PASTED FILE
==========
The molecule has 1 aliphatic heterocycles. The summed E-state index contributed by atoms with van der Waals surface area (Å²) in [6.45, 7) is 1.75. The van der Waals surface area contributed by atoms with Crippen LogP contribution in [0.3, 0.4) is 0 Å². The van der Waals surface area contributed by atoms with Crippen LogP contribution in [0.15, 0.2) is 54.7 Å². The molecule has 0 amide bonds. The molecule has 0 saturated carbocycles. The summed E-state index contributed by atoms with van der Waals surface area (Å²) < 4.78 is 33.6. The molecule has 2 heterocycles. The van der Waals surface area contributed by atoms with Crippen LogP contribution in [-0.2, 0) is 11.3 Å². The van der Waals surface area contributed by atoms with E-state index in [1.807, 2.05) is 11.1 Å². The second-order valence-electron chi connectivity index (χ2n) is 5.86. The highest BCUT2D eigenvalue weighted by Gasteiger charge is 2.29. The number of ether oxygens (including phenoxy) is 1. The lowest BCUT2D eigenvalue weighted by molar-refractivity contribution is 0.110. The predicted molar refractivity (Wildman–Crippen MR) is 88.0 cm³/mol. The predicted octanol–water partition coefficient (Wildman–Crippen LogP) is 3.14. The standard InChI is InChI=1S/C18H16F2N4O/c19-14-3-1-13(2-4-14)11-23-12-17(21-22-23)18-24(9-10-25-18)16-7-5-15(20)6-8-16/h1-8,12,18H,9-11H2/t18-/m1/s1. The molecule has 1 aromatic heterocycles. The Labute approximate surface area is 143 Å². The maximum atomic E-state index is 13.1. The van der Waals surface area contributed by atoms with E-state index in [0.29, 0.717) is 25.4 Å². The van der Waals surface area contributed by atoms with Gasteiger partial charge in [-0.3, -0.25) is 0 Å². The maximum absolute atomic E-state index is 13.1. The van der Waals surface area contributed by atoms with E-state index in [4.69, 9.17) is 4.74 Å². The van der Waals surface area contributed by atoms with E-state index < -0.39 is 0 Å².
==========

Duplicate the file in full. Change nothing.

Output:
The molecule has 1 aliphatic heterocycles. The summed E-state index contributed by atoms with van der Waals surface area (Å²) in [6.45, 7) is 1.75. The van der Waals surface area contributed by atoms with Crippen LogP contribution in [0.3, 0.4) is 0 Å². The van der Waals surface area contributed by atoms with Crippen LogP contribution in [0.15, 0.2) is 54.7 Å². The molecule has 0 amide bonds. The molecule has 0 saturated carbocycles. The summed E-state index contributed by atoms with van der Waals surface area (Å²) < 4.78 is 33.6. The molecule has 2 heterocycles. The van der Waals surface area contributed by atoms with Crippen LogP contribution in [-0.2, 0) is 11.3 Å². The van der Waals surface area contributed by atoms with E-state index in [1.807, 2.05) is 11.1 Å². The second-order valence-electron chi connectivity index (χ2n) is 5.86. The highest BCUT2D eigenvalue weighted by Gasteiger charge is 2.29. The number of ether oxygens (including phenoxy) is 1. The lowest BCUT2D eigenvalue weighted by molar-refractivity contribution is 0.110. The predicted molar refractivity (Wildman–Crippen MR) is 88.0 cm³/mol. The predicted octanol–water partition coefficient (Wildman–Crippen LogP) is 3.14. The standard InChI is InChI=1S/C18H16F2N4O/c19-14-3-1-13(2-4-14)11-23-12-17(21-22-23)18-24(9-10-25-18)16-7-5-15(20)6-8-16/h1-8,12,18H,9-11H2/t18-/m1/s1. The molecule has 1 aromatic heterocycles. The Labute approximate surface area is 143 Å². The maximum atomic E-state index is 13.1. The van der Waals surface area contributed by atoms with E-state index in [0.29, 0.717) is 25.4 Å². The van der Waals surface area contributed by atoms with Gasteiger partial charge in [-0.3, -0.25) is 0 Å². The maximum absolute atomic E-state index is 13.1. The van der Waals surface area contributed by atoms with E-state index in [4.69, 9.17) is 4.74 Å². The van der Waals surface area contributed by atoms with E-state index < -0.39 is 0 Å².